U.S. offers $1.5 billion to help provide school meals during supply chain crunch

FILE PHOTO: Prepared hot meals, available for pickup once a week during the summer for families, are seen in Gurnee, Illinois, a suburb of Chicago, U.S., June 29, 2021. REUTERS/Christopher Walljasper

By Christopher Walljasper

CHICAGO (Reuters) – The U.S. Agriculture Department is providing up to $1.5 billion to help school meal programs weather the supply chain crunch, Agriculture Secretary Tom Vilsack said on Friday.

Procuring large amounts of food has become difficult because of delays in shipments, a lack of certain products, high food costs and labor shortages during the COVID-19 pandemic.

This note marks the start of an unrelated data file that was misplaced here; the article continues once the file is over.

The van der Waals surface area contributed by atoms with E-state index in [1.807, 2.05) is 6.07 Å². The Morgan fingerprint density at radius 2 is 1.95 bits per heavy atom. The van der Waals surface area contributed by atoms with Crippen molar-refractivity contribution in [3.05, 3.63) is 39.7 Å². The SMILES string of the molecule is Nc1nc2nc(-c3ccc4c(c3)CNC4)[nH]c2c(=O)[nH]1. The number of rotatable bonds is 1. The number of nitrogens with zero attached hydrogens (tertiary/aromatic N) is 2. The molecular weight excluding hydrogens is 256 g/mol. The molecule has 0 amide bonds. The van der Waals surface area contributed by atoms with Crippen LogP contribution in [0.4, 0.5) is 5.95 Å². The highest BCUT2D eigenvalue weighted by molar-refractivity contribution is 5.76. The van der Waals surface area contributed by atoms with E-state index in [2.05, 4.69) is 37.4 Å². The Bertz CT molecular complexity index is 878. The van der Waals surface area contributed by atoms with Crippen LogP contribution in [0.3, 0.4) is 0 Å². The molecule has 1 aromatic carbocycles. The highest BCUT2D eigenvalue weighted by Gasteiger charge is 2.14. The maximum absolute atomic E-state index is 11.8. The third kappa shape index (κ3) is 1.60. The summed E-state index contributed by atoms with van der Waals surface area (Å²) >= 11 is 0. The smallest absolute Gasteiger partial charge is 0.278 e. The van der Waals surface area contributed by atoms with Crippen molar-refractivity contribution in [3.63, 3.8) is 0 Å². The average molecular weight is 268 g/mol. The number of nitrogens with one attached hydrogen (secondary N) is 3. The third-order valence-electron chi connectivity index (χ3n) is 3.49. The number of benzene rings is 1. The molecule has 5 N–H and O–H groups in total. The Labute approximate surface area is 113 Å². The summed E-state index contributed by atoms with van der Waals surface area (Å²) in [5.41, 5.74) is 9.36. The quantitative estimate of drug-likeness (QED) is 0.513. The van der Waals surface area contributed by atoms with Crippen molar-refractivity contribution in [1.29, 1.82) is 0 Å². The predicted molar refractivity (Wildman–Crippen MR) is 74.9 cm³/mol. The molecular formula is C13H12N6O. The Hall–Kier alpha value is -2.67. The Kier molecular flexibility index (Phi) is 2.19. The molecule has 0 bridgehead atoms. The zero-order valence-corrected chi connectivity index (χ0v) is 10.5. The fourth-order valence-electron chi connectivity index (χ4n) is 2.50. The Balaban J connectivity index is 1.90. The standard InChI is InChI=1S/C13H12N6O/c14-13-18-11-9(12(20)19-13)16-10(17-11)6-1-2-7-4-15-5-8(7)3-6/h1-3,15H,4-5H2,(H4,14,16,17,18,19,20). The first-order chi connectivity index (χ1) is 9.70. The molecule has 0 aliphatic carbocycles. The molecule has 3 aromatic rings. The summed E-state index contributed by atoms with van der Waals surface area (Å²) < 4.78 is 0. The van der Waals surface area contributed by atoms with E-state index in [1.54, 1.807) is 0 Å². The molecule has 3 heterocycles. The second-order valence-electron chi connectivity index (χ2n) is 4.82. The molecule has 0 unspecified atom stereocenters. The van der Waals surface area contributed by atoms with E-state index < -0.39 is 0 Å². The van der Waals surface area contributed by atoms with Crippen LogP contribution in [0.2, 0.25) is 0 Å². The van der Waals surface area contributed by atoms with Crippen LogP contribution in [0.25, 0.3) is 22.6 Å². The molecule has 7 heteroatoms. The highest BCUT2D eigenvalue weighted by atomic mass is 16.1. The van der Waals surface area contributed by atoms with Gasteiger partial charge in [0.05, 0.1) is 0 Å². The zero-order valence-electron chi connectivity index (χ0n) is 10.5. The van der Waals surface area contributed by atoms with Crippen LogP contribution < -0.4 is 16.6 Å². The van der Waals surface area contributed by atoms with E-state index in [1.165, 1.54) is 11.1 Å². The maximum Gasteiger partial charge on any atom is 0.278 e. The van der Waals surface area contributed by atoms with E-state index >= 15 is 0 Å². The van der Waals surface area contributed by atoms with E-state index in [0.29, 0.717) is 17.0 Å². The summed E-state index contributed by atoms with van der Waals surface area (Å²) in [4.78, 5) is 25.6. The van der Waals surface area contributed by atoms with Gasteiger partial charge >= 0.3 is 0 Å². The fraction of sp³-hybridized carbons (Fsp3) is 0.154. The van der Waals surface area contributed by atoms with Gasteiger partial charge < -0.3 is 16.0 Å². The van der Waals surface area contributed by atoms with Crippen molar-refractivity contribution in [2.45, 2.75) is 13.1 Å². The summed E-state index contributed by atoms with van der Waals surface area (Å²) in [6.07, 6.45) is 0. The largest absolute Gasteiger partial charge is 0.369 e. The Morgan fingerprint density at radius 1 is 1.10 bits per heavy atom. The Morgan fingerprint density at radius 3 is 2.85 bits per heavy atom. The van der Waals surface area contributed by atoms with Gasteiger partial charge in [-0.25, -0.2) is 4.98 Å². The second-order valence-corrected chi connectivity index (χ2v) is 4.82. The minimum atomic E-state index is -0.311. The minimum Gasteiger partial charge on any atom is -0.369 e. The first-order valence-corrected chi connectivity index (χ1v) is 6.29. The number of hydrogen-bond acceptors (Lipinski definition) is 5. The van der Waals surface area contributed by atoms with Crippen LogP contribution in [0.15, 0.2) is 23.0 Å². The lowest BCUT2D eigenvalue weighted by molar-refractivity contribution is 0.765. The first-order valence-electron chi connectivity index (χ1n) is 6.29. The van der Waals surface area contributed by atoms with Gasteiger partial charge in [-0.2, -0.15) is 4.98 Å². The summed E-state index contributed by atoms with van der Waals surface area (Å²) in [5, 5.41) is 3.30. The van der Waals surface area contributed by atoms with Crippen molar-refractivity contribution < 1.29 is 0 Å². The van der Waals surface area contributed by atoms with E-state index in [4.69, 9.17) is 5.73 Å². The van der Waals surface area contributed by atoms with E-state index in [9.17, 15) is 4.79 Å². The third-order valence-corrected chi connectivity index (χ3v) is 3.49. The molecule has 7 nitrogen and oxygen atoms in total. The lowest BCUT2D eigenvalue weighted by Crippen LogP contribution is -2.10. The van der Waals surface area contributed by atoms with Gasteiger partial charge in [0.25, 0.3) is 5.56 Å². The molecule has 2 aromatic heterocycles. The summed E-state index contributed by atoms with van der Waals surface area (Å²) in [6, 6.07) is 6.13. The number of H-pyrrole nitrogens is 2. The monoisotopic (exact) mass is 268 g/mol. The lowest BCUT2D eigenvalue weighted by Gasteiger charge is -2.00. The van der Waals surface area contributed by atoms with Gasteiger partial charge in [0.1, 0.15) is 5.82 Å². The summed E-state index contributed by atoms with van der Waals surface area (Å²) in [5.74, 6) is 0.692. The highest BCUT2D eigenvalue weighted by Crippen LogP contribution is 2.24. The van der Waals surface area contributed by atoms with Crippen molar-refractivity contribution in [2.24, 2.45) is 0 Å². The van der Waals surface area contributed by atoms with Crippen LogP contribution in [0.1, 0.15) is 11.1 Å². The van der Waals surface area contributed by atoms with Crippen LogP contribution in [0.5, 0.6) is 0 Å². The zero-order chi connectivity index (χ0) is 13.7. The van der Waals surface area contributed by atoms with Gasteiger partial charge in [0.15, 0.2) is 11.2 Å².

USDA is tapping the Commodity Credit Corporation (CCC) for funding, providing $1 billion for schools to purchase food for their meal programs and another $500 million for the purchase of local foods to be distributed to schools, Vilsack said.

“This will result in a 5% increase in what school districts normally have available,” Vilsack said at Gourmet Gorilla, a food service company that prepares 40,000 meals to schools in the Chicago area.

The 1930s-era CCC has generally been tapped to provide subsidies for farmers, and gives USDA broad authority to make direct payments to growers when crop prices are low.

The number of Americans without enough food to eat remains higher than before the pandemic, and the Biden administration has sought to ramp up funding for food stamps and school meal programs.

The funds should be available starting in January.

(Reporting by Christopher Walljasper; Writing by Caroline Stauffer and Mark Porter)

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